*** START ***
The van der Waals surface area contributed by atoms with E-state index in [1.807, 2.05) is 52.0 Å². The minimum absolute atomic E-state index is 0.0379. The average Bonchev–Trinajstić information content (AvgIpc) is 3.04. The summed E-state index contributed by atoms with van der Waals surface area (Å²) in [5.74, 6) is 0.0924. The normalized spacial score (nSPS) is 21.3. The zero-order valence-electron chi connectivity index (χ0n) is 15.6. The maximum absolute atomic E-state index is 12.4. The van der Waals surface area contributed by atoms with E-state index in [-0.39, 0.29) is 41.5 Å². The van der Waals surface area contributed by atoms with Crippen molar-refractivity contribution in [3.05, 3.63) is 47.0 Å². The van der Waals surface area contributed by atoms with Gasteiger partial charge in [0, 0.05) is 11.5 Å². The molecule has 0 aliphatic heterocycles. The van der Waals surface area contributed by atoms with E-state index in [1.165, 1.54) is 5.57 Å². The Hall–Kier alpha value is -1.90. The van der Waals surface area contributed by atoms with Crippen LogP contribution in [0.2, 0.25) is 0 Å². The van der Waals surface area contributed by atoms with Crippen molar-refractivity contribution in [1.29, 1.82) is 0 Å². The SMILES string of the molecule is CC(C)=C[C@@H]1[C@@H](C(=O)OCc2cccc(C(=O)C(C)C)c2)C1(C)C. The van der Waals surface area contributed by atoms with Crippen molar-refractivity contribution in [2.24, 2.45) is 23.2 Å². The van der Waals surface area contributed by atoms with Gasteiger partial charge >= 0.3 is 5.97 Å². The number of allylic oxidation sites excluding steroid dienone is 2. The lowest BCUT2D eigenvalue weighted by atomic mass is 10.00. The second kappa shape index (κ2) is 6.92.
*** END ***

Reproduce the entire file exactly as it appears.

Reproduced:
The van der Waals surface area contributed by atoms with E-state index in [1.807, 2.05) is 52.0 Å². The minimum absolute atomic E-state index is 0.0379. The average Bonchev–Trinajstić information content (AvgIpc) is 3.04. The summed E-state index contributed by atoms with van der Waals surface area (Å²) in [5.74, 6) is 0.0924. The normalized spacial score (nSPS) is 21.3. The zero-order valence-electron chi connectivity index (χ0n) is 15.6. The maximum absolute atomic E-state index is 12.4. The van der Waals surface area contributed by atoms with E-state index in [-0.39, 0.29) is 41.5 Å². The van der Waals surface area contributed by atoms with Crippen molar-refractivity contribution in [3.05, 3.63) is 47.0 Å². The van der Waals surface area contributed by atoms with Gasteiger partial charge in [0, 0.05) is 11.5 Å². The molecule has 0 aliphatic heterocycles. The van der Waals surface area contributed by atoms with E-state index in [1.165, 1.54) is 5.57 Å². The Hall–Kier alpha value is -1.90. The van der Waals surface area contributed by atoms with Crippen LogP contribution in [0.2, 0.25) is 0 Å². The van der Waals surface area contributed by atoms with Crippen molar-refractivity contribution in [1.29, 1.82) is 0 Å². The SMILES string of the molecule is CC(C)=C[C@@H]1[C@@H](C(=O)OCc2cccc(C(=O)C(C)C)c2)C1(C)C. The van der Waals surface area contributed by atoms with Crippen molar-refractivity contribution in [2.24, 2.45) is 23.2 Å². The van der Waals surface area contributed by atoms with Gasteiger partial charge >= 0.3 is 5.97 Å². The number of allylic oxidation sites excluding steroid dienone is 2. The lowest BCUT2D eigenvalue weighted by atomic mass is 10.00. The second kappa shape index (κ2) is 6.92.